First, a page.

Finally, many larger companies with more mature plans segment out the corporate achievement from the personal achievement to varying degrees. This recognizes the oft-claimed “I can’t affect how well the company does” whine. So a junior person with a 10% bonus plan may have that bonus funded regardless of corporate achievement. The CEO only gets paid if the company achieves its goal (100% tied to corporate performance). The VP may be 50% personal achievement (funded regardless of corporate goals, tied to his achievement of MBOs) and 50% corporate goals. But remember there is no accelerator for these people – there is just divvying up the pool of cash created by the aggregation of people at their level.
But I can’t affect GOAL X!
You hear this a lot from junior people, but you shouldn’t let that bother you. We gave people utilization targets at previous employers and heard from junior people all the time, “But I can’t control my utilization”. That might sound true on face, but let me tell you this: Our best consultants never had a free moment, yet our most problematic consultants struggled to find people that would take them on. Somehow, performance was correlated with utilization in a highly constructive way. The more awesome your work output was and the more awesome you were to work with for both our teams and our clients, the busier you found yourself.
Secondly, we wanted people motivated to get busy. You should look for work. If you think you are about to run out of things to do, you need to start asking around. If we offer you work, but it is not as “awesome” as you were hoping it would be, we want you to think for a second before you tell us that it is not good enough for you.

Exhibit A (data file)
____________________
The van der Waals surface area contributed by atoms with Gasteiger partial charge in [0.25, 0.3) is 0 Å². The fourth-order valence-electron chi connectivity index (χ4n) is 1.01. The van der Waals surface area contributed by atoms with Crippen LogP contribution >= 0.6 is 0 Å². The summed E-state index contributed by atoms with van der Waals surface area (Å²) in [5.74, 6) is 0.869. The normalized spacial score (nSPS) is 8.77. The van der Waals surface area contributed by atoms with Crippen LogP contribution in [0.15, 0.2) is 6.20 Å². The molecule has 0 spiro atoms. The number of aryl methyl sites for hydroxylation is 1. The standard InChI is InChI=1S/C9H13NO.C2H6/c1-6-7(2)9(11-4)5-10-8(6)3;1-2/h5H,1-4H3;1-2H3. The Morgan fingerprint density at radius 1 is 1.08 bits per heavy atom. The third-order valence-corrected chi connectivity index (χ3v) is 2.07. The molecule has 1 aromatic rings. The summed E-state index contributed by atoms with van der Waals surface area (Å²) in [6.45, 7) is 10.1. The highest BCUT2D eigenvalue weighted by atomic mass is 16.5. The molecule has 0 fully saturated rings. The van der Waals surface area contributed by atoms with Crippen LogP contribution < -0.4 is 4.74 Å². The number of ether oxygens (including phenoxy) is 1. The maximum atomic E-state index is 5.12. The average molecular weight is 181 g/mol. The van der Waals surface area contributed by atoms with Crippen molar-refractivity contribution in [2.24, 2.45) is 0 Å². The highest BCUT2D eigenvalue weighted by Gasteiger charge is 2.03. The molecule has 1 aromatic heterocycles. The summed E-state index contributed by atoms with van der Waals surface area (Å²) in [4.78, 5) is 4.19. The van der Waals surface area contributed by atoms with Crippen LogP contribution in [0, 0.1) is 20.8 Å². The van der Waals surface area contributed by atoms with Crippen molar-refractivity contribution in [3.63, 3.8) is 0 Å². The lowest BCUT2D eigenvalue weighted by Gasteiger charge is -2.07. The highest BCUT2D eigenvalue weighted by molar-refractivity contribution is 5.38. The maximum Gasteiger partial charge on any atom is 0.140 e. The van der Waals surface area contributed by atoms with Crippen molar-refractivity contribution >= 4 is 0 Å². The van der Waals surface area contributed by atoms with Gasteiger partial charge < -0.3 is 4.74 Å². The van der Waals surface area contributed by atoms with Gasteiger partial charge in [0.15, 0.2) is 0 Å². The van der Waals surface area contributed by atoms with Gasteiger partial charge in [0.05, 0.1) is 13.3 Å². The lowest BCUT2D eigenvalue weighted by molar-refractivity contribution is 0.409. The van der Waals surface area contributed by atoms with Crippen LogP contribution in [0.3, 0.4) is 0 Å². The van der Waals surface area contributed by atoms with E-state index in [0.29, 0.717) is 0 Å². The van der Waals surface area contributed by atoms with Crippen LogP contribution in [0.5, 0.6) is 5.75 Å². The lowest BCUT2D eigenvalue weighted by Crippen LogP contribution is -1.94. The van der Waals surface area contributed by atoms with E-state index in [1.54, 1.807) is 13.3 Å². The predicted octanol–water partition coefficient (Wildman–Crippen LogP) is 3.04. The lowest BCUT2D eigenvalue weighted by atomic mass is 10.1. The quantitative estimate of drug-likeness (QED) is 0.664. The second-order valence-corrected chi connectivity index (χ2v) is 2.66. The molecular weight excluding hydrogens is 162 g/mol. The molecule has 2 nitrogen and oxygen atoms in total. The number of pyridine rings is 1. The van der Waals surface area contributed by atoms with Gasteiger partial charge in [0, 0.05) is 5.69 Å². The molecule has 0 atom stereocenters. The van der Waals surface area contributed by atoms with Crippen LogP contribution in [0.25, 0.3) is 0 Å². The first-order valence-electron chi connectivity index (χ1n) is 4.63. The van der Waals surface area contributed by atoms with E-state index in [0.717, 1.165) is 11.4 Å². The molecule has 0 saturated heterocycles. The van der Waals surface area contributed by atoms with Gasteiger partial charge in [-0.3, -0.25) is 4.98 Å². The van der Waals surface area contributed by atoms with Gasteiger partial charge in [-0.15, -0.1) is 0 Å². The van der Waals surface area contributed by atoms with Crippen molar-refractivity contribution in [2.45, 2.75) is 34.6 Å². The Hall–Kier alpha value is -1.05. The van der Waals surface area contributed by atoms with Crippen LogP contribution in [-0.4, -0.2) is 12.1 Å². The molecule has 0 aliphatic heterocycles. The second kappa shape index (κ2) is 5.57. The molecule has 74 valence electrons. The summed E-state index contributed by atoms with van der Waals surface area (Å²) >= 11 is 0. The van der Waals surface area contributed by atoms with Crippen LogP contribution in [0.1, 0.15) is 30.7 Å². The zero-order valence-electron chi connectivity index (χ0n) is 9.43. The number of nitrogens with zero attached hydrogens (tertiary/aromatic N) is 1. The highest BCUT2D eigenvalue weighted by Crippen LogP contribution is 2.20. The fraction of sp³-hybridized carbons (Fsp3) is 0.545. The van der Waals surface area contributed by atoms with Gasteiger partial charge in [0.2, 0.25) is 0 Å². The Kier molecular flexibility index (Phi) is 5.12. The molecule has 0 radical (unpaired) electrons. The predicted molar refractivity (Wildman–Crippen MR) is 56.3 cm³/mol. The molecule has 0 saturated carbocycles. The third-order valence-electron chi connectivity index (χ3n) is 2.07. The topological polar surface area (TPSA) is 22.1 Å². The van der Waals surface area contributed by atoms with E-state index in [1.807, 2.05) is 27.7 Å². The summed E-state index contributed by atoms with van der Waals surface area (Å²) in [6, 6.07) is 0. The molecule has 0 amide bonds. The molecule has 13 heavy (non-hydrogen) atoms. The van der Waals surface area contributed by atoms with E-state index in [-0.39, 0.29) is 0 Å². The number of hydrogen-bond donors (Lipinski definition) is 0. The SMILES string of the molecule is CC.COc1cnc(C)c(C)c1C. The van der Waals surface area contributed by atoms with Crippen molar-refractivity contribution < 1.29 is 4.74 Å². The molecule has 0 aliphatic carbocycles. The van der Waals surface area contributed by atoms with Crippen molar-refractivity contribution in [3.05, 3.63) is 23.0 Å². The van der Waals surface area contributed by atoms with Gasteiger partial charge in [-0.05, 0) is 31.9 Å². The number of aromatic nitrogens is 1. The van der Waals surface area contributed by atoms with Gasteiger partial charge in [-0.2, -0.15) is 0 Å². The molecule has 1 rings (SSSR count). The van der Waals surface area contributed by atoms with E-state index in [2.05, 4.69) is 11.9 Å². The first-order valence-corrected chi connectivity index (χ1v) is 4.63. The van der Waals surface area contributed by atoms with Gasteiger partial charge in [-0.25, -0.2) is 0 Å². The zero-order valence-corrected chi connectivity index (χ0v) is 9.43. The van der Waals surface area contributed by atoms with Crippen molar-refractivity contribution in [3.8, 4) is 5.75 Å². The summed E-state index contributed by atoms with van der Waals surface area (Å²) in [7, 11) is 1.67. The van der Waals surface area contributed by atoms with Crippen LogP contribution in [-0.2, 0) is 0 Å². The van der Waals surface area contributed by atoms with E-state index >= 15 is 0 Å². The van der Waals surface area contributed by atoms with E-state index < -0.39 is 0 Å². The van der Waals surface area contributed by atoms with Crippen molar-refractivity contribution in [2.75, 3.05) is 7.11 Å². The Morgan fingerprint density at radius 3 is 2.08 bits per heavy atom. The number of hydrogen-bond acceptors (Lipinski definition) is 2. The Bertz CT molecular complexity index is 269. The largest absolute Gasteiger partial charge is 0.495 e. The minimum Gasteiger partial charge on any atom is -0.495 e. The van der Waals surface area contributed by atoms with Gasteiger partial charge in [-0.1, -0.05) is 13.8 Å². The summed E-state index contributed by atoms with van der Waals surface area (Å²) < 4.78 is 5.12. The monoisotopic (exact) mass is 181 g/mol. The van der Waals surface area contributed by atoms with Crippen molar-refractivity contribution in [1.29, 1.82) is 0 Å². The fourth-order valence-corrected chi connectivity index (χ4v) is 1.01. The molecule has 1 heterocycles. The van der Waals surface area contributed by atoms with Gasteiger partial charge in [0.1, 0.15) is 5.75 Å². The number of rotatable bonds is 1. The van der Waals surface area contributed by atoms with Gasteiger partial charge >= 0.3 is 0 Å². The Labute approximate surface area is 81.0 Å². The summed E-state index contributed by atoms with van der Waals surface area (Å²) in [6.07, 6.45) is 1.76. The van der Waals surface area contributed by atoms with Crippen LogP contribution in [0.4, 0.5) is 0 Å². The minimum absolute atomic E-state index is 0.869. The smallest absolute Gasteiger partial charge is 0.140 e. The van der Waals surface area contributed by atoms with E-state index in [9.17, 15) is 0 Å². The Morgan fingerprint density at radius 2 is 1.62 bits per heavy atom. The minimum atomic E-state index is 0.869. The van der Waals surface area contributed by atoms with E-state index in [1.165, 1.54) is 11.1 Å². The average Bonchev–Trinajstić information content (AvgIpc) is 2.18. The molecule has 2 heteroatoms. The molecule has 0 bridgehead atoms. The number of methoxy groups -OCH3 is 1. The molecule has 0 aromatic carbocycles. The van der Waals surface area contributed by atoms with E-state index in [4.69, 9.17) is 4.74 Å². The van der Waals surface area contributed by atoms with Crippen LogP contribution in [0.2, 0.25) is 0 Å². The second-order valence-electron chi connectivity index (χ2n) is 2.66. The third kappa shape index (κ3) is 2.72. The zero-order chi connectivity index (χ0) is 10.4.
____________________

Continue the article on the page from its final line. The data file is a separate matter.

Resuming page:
Thirdly, if we are struggling to keep people busy, your utilization is probably going to be the least of your bonus worries in a second.
Why did you recommend tying everyone to corporate goals then?
I kicked off this post with the supposition that you didn’t have a bonus plan yet. If you don’t, and you want to introduce one, the most pressing problem is usually arranging to have the cash exist to support one. Tying it to corporate goals is the best way to ensure that achievement of bonuses only happens if there is cash in the bank to support it. If the goals are missed, then the company simply transfers the “bonus reserve” expense into the coffers of profit to make the year whole.
Similarly, I recommended an annual plan because an annual plan gives you time to save cash, makes you less sensitive to AR/AP issues, and is easy to administer. Many people will tell you that more frequent bonuses motivate people more because they are more tangible.
How can ownership game the system?
There are a lot of ways to get ahead in this system if you are ownership. First, you typically don’t pay a bonus to people that join in Q4 of that year – yet you are taking dollars out to fund plan. These dollars later drop to the bottom line. Furthermore, many people quit through the course of the year – those people were having dollars reserved for them the whole time, yet their bonus goes “poof” when they quit.
In large organizations, typically the CFO socks those dollars in a rainy day fund for resolving any conflicts that arise in the bonus process (“OK, I will increase the pool for your division 1% more to help you out”) or if you need some extra money for a hire outside of budget.
This also helps when you have varying bonus goals and you want to move the needle a little more for a guy that gets a big payout. Now you have a little slush fund to help goose his payout a bit without taking money from other people.
Finally, another key trick is that you pay out on people’s base salary paid out, not on their actual base. So if someone joined July 1 and makes $90k/year with a target of 10%, then their eligible bonus at plan is actually 10% of $45k – they only received $45k in pay that year. This actually makes a lot of sense because the business was only accruing bonus dollars for that person for half the year – 10% of the $45k was accrued.